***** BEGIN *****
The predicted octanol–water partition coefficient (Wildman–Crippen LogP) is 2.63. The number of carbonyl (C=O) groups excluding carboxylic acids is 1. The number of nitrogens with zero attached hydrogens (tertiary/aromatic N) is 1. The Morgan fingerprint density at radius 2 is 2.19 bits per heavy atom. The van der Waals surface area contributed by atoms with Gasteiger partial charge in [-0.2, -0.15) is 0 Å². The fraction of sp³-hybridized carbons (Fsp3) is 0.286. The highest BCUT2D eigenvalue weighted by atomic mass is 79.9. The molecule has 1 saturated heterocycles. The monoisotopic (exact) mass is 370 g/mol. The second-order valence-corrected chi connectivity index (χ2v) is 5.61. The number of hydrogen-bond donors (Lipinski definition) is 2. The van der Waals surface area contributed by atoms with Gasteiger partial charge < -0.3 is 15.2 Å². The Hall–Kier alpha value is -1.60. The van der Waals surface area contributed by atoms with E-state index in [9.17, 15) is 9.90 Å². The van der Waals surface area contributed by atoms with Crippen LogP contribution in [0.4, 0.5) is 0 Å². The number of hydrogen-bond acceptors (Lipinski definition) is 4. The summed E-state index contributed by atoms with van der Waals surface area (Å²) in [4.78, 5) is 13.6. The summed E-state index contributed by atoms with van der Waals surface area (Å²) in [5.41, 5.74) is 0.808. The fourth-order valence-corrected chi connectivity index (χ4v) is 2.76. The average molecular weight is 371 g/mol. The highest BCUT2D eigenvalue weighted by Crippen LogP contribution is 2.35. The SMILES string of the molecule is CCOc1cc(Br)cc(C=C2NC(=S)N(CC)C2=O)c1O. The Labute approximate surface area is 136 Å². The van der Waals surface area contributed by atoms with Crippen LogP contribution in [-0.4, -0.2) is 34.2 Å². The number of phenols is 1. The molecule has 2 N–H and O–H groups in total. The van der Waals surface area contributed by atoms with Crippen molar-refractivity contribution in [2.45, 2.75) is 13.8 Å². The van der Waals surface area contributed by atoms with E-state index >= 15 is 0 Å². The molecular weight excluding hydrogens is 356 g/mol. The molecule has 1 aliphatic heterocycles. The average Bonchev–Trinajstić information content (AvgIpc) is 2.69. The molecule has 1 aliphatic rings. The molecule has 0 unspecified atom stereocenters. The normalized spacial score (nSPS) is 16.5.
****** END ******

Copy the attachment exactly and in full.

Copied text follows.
The predicted octanol–water partition coefficient (Wildman–Crippen LogP) is 2.63. The number of carbonyl (C=O) groups excluding carboxylic acids is 1. The number of nitrogens with zero attached hydrogens (tertiary/aromatic N) is 1. The Morgan fingerprint density at radius 2 is 2.19 bits per heavy atom. The van der Waals surface area contributed by atoms with Gasteiger partial charge in [-0.2, -0.15) is 0 Å². The fraction of sp³-hybridized carbons (Fsp3) is 0.286. The highest BCUT2D eigenvalue weighted by atomic mass is 79.9. The molecule has 1 saturated heterocycles. The monoisotopic (exact) mass is 370 g/mol. The second-order valence-corrected chi connectivity index (χ2v) is 5.61. The number of hydrogen-bond donors (Lipinski definition) is 2. The van der Waals surface area contributed by atoms with Gasteiger partial charge < -0.3 is 15.2 Å². The Hall–Kier alpha value is -1.60. The van der Waals surface area contributed by atoms with E-state index in [9.17, 15) is 9.90 Å². The van der Waals surface area contributed by atoms with Crippen LogP contribution in [0.4, 0.5) is 0 Å². The number of hydrogen-bond acceptors (Lipinski definition) is 4. The summed E-state index contributed by atoms with van der Waals surface area (Å²) in [4.78, 5) is 13.6. The summed E-state index contributed by atoms with van der Waals surface area (Å²) in [5.41, 5.74) is 0.808. The fourth-order valence-corrected chi connectivity index (χ4v) is 2.76. The average molecular weight is 371 g/mol. The highest BCUT2D eigenvalue weighted by Crippen LogP contribution is 2.35. The SMILES string of the molecule is CCOc1cc(Br)cc(C=C2NC(=S)N(CC)C2=O)c1O. The Labute approximate surface area is 136 Å². The van der Waals surface area contributed by atoms with Crippen LogP contribution in [-0.4, -0.2) is 34.2 Å². The number of phenols is 1. The molecule has 2 N–H and O–H groups in total. The van der Waals surface area contributed by atoms with Crippen molar-refractivity contribution in [2.45, 2.75) is 13.8 Å². The van der Waals surface area contributed by atoms with E-state index >= 15 is 0 Å². The molecular weight excluding hydrogens is 356 g/mol. The molecule has 1 aliphatic heterocycles. The average Bonchev–Trinajstić information content (AvgIpc) is 2.69. The molecule has 1 aliphatic rings. The molecule has 0 unspecified atom stereocenters. The normalized spacial score (nSPS) is 16.5.